Puurten-Quast farm

 

Puurten-Quast Gate and Cafe.

Puurten-Quast Gate and Cafe.

photo by Margret Pirzer, non-commercial share creative commons license. Thanks Margret!

“Puurten” is Plattdeutsch dialect for the German “Pforte,” which means gate, or portal. The Quast family owned this land from at least 1720 to 1970 when Julius Quast wrote the following account:

Jacob Quast (father) and Jacob Quast (son), Nincop Judges 1677 to 1741

Jacob Quast, named in the male population list of Nincop in 1691 and in the militia roll of 1710, was called the Nincop Judge and lived on the farm in Nincop that is owned by Hinrich Köpcke today (vastly reduced in size). It can be demonstrably verified that he held this office from at least 1677 to his death on 18 March 1716. He was 81 years old. Jacob Quast was a highly respected figure in his time. His name is mentioned in many documents. At the time of the construction of the Neuenfelde church (1682) he was also the administrator of oaths. His name can still be read on a beam behind the altar.

Two particularly valuable documents from those available are especially important for our family history. They are therefore reproduced below in full.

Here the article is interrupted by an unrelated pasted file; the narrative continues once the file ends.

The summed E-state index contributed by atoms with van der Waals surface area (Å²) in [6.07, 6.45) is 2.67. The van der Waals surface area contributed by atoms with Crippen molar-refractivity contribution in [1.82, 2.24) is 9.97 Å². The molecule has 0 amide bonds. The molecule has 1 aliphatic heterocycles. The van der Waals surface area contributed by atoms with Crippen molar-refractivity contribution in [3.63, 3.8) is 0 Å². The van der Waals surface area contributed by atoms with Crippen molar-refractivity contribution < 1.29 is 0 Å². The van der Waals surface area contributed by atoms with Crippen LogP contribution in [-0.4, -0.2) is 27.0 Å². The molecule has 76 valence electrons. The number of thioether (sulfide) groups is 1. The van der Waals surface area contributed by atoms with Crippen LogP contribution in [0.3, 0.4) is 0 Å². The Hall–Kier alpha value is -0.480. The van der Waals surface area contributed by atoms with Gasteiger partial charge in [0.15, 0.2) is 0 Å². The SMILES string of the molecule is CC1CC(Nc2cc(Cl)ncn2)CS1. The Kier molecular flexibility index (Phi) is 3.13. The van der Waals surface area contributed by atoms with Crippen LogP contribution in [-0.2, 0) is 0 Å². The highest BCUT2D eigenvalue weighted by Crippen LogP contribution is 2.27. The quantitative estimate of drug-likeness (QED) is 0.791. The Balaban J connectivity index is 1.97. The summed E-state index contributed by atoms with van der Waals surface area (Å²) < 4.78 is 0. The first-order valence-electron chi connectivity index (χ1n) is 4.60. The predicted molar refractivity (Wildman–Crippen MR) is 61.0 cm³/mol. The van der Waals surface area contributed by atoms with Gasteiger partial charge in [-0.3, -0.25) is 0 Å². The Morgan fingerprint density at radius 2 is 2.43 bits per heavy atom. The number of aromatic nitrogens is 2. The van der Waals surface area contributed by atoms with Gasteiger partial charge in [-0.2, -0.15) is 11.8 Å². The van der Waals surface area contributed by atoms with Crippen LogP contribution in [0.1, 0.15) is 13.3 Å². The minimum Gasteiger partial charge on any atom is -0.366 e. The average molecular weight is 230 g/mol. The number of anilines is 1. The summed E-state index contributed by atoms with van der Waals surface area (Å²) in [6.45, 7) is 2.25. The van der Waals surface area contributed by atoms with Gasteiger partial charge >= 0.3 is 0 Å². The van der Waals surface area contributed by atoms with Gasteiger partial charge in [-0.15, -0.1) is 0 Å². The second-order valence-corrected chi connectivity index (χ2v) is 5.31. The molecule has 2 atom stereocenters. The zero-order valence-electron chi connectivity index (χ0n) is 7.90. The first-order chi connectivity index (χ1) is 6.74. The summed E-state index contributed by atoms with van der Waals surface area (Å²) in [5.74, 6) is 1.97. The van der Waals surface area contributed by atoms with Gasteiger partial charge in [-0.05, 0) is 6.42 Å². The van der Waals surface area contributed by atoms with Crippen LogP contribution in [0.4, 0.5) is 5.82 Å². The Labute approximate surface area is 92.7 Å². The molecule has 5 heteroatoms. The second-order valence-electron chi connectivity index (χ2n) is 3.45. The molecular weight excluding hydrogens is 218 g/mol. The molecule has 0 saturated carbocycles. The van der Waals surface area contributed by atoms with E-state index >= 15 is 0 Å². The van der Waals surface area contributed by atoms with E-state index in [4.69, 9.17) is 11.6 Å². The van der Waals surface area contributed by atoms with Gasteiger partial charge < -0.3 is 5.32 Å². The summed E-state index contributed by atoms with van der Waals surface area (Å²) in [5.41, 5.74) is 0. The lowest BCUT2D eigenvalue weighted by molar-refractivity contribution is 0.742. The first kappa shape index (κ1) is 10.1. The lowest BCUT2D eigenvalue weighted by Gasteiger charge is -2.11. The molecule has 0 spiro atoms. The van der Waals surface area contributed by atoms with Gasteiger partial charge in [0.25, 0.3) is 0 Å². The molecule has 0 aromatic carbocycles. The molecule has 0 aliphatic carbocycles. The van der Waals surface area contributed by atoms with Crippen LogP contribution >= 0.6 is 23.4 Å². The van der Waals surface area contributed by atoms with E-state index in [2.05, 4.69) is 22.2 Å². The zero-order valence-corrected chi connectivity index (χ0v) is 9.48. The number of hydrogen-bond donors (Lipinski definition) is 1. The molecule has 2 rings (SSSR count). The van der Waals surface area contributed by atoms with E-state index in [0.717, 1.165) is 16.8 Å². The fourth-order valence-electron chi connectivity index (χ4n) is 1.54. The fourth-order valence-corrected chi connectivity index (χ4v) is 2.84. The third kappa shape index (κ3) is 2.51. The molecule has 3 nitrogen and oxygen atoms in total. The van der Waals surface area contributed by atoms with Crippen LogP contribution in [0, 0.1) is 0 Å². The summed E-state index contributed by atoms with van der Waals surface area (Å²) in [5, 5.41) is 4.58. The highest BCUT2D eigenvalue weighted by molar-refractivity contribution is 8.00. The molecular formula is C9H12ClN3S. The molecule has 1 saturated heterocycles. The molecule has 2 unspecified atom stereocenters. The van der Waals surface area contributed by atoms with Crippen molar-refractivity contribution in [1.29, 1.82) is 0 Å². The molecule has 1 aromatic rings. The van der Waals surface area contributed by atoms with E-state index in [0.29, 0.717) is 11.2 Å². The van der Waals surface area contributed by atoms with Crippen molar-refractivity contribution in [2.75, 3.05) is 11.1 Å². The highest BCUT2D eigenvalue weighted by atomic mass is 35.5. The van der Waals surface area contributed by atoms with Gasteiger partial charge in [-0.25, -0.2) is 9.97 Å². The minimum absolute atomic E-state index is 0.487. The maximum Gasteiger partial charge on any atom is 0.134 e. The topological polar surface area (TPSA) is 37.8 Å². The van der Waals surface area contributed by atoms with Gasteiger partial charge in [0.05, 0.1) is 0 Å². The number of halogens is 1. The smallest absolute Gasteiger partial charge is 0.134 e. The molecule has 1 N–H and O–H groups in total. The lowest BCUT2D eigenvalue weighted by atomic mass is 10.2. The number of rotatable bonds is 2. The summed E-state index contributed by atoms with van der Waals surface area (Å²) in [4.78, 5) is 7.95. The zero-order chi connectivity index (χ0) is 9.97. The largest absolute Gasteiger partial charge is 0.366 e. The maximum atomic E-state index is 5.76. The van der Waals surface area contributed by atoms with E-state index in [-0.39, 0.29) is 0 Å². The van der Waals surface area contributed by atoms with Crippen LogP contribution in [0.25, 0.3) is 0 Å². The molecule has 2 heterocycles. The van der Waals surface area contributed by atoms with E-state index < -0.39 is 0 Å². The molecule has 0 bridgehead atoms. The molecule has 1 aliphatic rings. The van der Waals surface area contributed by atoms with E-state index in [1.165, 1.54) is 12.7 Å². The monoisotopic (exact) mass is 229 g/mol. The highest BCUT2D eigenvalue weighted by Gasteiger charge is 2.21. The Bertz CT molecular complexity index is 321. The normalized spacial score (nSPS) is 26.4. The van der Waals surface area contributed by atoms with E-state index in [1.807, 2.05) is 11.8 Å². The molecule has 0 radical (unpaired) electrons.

The available records show that Jacob Quast was married twice. From the first marriage came his son Hinrich, named in the “Designation of the fathers’ and sons’ names and ages in the Hasselwerder Altes Land parish house” of 15 June 1682. It says under Nincop:

“Jacob Quast, the judge and oath administrator of this church is 47 years old. Has one son Hinrich, 18 years old. [Lower Saxony State Archives of Stade, Rep. 5a, volume 220 No. 21]

In the description of 1691 Hinrich is no longer mentioned as a son of Jacob, because at that time he was already married and a farm owner. His age, however, is specified as 25 years. Jacob’s sons, Johann Quast and Bartelt, are named as 4 and 3 years (respectively). In 1695, a son, Jacob, was born. In 1716 he was 21 years old and succeeded his father in the office of judge. Mr Detlev Schulte in Daudieck reported his appointment by the court in “The appointment of judges and tax collectors [?] to Nincop” of 1716. He held the office until his death in 1741.

Altogether, father and son held the administration of the judge’s office together for 64 years.

According to the “List of required tithers, etc.” in the year 1720, the young Jacob was already the owner of the “Purten-Quast Farm.” According to the tax list of 1716, the heirs of the late Magister Johann Hinrich von Finckh (d. 1699) were the previous owners. The acquisition was with certainty made through a purchase.

The farm has been handed down since that time in a seven-generation succession from father to son and is now (1970) a quarter-millennium in the family’s ownership.

Jacob Quast (father) was our great-great-great-great-great-grandfather on our great-grandmother’s side of the family.

– Chronicle of the Quast family. Julius Quast, 1970.

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